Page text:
The commission of inquiry into state government agencies' management of historical child sex abuse allegations is expected to commence later this month, Attorney-General Elise Archer has announced.
Ms Archer said a commission of inquiry was "essentially the same as a royal commission", and the establishment of such an instrument was "no simple task".
"The CoI is expected to commence later this month and to ensure it is fully empowered to undertake its inquiry, I will introduce a number of amendments to the Commissions of Inquiry Act 1995 and other related legislation to the parliament soon," she said.
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"Our changes will ensure our act is amongst the most powerful in the country and that our CoI is the strongest it can possibly be. The proposed amendments have been identified in consultation with the proposed president of the CoI, the Hon. Marcia Neave AO, and will ensure private hearings will be able to be held, as well as refer matters to authorities when required."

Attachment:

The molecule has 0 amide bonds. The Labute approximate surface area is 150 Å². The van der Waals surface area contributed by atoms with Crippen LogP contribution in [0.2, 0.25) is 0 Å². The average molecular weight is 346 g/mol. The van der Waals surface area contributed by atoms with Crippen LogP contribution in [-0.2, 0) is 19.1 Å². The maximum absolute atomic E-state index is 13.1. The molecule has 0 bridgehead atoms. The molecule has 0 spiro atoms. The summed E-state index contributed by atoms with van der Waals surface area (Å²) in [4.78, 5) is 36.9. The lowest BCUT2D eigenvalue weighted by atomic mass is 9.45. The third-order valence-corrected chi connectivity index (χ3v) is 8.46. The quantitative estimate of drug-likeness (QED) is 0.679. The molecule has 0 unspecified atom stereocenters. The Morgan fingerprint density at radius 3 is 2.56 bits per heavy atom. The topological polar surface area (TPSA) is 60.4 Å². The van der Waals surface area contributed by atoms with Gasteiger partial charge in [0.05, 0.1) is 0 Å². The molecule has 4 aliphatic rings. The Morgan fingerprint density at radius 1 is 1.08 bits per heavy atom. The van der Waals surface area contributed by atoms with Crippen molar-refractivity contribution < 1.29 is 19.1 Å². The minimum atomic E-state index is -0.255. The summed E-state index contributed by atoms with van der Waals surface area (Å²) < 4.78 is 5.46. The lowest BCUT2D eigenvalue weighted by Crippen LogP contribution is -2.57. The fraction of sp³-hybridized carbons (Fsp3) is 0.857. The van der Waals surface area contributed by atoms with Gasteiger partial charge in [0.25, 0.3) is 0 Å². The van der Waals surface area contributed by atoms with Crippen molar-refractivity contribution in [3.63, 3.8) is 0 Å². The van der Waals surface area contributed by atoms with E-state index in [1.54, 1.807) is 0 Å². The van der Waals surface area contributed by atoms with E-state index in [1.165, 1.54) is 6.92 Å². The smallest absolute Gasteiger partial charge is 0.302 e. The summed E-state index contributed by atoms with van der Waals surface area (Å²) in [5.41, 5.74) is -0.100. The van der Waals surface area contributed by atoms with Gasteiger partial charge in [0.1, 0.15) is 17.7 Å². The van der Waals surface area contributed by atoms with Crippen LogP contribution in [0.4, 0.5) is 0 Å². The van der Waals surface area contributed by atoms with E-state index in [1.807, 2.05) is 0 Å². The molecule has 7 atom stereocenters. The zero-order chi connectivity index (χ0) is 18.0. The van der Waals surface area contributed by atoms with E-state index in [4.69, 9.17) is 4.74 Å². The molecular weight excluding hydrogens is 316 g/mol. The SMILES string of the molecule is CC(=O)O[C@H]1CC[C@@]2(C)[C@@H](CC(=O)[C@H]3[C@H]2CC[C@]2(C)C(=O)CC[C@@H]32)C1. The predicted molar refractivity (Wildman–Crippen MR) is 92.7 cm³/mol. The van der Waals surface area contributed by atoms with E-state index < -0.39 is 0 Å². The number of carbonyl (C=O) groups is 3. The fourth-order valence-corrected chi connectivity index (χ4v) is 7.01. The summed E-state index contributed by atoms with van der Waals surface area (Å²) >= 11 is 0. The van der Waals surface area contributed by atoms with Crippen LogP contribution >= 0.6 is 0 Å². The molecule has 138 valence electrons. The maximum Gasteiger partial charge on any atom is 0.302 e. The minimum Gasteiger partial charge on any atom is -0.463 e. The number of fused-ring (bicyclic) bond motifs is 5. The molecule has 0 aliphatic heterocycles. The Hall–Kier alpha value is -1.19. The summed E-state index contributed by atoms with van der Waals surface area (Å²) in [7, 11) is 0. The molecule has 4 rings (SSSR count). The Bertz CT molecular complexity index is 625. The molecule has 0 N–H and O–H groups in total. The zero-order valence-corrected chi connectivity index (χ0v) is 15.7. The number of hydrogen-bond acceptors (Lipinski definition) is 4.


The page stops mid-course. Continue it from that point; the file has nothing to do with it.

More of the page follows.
"Work has also started to consider the functional requirements of the commission of inquiry, including leadership, staffing, appropriate premises and any additional services, including support services, required to assist the operations of the CoI."
The commission of inquiry is intended to support the work of the Royal Commission into Institutional Responses to Child Sexual Abuse, which made more than 400 recommendations in 2017 to improve prevention measures and responses to institutional child sexual abuse in Australia.
Premier Peter Gutwein announced the commission of inquiry last November, after it emerged that a former nurse at the Launceston General Hospital, James Geoffrey Griffin, was an accused paedophile.
Since late last year, fourteen state service employees have been stood down due to allegations of child sexual abuse.
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